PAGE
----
So this we know from the 2010 Census, the initial results of which were released today: There are now 308,745,538 people believed to be living in the United States. California remains the nation's most populous state, though its population only grew by 10 percent since 2000, not enough for the state to gain any new seats in Congress. The bulk of the population growth is concentrated in the West and South, with Nevada (up 35 percent) and Texas (up 20 percent) among the big population winners.
The U.S. Census Bureau has yet to release specifics on race and ethnicity. However, much is already being made of the population growth in terms of growing Latino political influence, since some of the states with the most growth, and which will gain representation, are also states with large numbers of Latino residents. The growth in states that tend to vote Republican has been described in some early reports as a hands-down gain for the GOP, but the ethnic factor provides an intriguing wrinkle. Here are a few stories that help put the data in ethnic/political perspective:
The Atlantic has a good analysis that predicts a "Hispanic voter boom." From the piece:
The big story is that Texas, a bright red state, gained four House seats and Electoral College votes, while rust-belt states and Democratic strongholds lost them. Ohio and New York each lost two; Michigan and Pennsylvania each lost one.
The national population shifts, however, bear the clear marks of a Hispanic population boom, meaning the political ramifications are more complicated than a simple net-plus for the GOP. Including Texas, the states to gain population are, by and large, states with already high and growing Hispanic segments: Florida, Arizona, and Nevada.
Fox News Latino drew a similar conclusion, breaking downs the gains of some of the states with large Latino populations:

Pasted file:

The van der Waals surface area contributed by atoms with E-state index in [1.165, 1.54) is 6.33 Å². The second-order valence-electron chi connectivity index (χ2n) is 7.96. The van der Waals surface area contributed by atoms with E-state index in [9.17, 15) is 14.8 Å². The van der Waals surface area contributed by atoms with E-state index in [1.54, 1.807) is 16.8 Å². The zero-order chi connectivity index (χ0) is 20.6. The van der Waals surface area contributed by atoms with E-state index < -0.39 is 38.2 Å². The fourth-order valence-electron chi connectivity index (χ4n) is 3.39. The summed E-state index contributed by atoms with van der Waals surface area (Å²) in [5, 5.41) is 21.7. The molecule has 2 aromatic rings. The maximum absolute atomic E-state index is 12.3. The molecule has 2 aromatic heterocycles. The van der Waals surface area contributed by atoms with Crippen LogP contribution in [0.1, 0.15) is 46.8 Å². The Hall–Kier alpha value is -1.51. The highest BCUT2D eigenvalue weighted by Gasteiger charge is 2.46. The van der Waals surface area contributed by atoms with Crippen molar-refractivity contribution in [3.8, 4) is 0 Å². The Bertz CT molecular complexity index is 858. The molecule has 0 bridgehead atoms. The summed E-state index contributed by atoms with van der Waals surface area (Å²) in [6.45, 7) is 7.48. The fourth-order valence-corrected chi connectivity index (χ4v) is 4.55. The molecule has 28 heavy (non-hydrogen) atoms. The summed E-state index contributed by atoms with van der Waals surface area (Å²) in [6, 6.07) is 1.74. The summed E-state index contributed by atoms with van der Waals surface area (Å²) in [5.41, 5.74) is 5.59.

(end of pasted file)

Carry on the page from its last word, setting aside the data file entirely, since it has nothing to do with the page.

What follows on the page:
Nevada, where Latinos were a significant factor in the re-election of Sen. Harry Reid, a Democrat, saw a 35 percent population increase, the highest of any state. Nevada gained one congressional seat.
Texas saw a 21 percent growth, and gained four seats – coming out the top winner in gains in congressional representation. The gain in Texas, particularly, has been attributed by demographic experts in large measure to its growing Hispanic population and an economy that weathered the recession.
Florida, with an 18 percent growth, was the second winner in apportionments with two more seats.
Arizona, which in the last year became an immigration policy battleground with its controversial measure empowering police to check for immigration status, had a population growth of 9.1 percent, and will gain one seat.
Time interviewed University of New Hampshire population expert Kenneth Johnson, who attributed the most recent population growth not so much to immigration, which has slowed, as to the children of immigrants. From the piece:
But while fewer Americans came from abroad, the census may still indicate a broad cultural shift in the US. Nearly 80% of the population growth in America came from minority families, with Hispanics registering the biggest gains. That was especially true in Texas and Arizona. Johnson estimates fewer white babies were born the past decade than in the ten years before, which might be the first time in US history that has happened.
So while traditionally Republican states picked up residents, the increase in minorities offers a ray of hope for Democrats in the census data. Minorities tend to vote Democrat.